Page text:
In a previous post, I mentioned things that Liz and I learned on our first day in NY, specifically what it feels like to carry a 20lb. cat long distances and that NY crowds are different from CA crowds. Here’s another thing we learned: everything in NYC is smaller. Or, perhaps more accurately, more compact. For example, there are no houses. There are homes, but not houses. The homes are in buildings, and all the buildings butt right up to the next building.
Another example: there are no parking lots. Or at least no big expansive parking lots like we have in CA, where no matter how busy Safeway is that day you can find a spot—though a longer walk—with an empty spot on each side. There are parking lots, but no big parking lots, is what I’m sayin’. Not even those big parking structures or garages that are all over San Francisco. What there is is little lots—little little—in little enclaves between buildings, and in these little enclave lots are these elevators that take your car (not that we had a car) way up into the air. That’s what they do in New York: put it up higher. Everything is stacked. McDonalds and Target are all 2 stories. Or 3. School playgrounds are on school roofs.
The reason for this, of course, is that New York City is compacted with people, all of whom have stuff, into an area significantly small relative to other areas containing the same amount of people and stuff. As we learned as we arrived at our apartment our first night in New York, dropped off at our stoop by a cynical cabbie at around one or two in the morning after a full day of travel. We had subletted the apartment sight unseen—other than a couple of photos, but you know how that goes—from a pleasant Frenchman named Jean Louis who writes enthusiastic emails and who was studying Arabic in Spain. I didn’t actually get a good look at the place for the first fifteen minutes, during which I battled through four trips up (and down) the three flights of narrow, steep, rickety stairs, transporting in each trip one of four sixty-plus pound and awkwardly-shaped (when climbing stairs, that is—hell on the shins) suitcases. Once I caught my breath , I joined Liz, who had had fifteen minutes to begin perusing the joint, in perusing the joint.
We still had our poker faces from the cab ride over in full deployment, and neither of us said much. Here are the highlights: First, it kinda smelled. But then, New York kinda smelled, especially in the summer, and in both cases, we got used to it. Second, the lesbian couple that Jean Louis had rented to before us seemed to have been rather slobbish. As a result, everything in the apartment, from the TV remote to the hardwood floors, seemed to be coated in an unidentified grimy film. The couple had also had a dog, and though unidentified, there seemed to be an element of dog hair subtly incorporated into the grimy film. Also, there were food remnants caked to the inner walls of both the microwave oven and the oven oven. This, eventually though, would be remedied by a methodical, obsessive, and desperate process of cleaning on Liz’s part (other than the oven oven, which we never opened again).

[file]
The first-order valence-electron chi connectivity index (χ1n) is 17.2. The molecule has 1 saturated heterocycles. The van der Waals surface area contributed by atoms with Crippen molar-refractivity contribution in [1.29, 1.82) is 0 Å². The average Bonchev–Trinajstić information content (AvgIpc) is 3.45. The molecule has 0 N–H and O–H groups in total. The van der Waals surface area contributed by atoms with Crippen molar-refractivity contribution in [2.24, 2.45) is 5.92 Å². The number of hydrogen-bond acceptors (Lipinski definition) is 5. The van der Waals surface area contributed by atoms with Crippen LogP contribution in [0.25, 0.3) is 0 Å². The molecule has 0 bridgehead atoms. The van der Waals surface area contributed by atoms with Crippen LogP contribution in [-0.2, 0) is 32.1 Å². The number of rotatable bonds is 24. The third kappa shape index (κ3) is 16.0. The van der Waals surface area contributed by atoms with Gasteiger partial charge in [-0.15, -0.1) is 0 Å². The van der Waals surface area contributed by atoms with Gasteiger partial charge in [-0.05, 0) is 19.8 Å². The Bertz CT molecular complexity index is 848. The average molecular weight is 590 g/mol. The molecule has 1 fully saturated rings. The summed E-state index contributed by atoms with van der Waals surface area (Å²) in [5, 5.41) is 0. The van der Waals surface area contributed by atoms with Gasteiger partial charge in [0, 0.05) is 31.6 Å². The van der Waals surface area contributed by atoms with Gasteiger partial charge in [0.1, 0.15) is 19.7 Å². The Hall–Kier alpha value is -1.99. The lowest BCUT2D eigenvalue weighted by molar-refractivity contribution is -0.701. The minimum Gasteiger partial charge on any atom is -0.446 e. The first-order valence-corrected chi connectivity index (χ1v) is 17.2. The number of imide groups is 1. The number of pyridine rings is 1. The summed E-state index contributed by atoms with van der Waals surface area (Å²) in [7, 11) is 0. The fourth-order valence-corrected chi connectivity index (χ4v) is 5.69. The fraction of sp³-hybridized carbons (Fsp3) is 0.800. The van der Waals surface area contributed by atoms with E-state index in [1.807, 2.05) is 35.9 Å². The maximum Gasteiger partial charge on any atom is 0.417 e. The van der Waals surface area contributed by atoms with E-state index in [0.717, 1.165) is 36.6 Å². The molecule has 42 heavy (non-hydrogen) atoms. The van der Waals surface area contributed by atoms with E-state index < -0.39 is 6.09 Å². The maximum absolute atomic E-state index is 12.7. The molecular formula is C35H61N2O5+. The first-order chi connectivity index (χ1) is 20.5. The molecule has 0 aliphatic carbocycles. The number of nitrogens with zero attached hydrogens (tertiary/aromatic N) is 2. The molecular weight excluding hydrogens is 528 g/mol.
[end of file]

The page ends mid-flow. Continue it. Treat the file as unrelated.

Beyond all that, the principal characteristic of this apartment was just how tiny it was. Tiny tiny. The entire apartment—a one bed, one bath—was at least slightly smaller (if not just smaller) than the living room of the house I live in now. I lived in an apartment in college, and our Brooklyn apartment was about the size of the front room of that apartment, which doesn’t include that apartment’s kitchen, two bathrooms, and two bedrooms.
The kitchen of our apartment in New York was big enough for two people to stand in, but only single-file. If I was in the kitchen, and then Liz came into the kitchen, and then I wanted to leave the kitchen, Liz would have to first leave the kitchen, let me out, and then re-enter the kitchen. The refrigerator door could open about 43 degrees before hitting the counter on the other side.
Our bedroom was exactly the size of one Full mattress, a dresser, and a small walkway for humans who wished to access the bed (again, single-file only). Of course, that first night there was no mattress, but rather the space later to be filled by our mattress was occupied by a stained futon that the next day we temporarily replaced with an air mattress that required re-inflation at intervals of every 2.5 hours, participants rising and standing sleepy-eyed in the single-file walkway area as the mattress regained its form.
Yes, Liz and I looked over our quaint, tiny, filmy new home and didn’t say a word. We were tired and—unbeknownst to us (or perhaps known but lacking specifics)—we had other problems to begin enduring the next morning.
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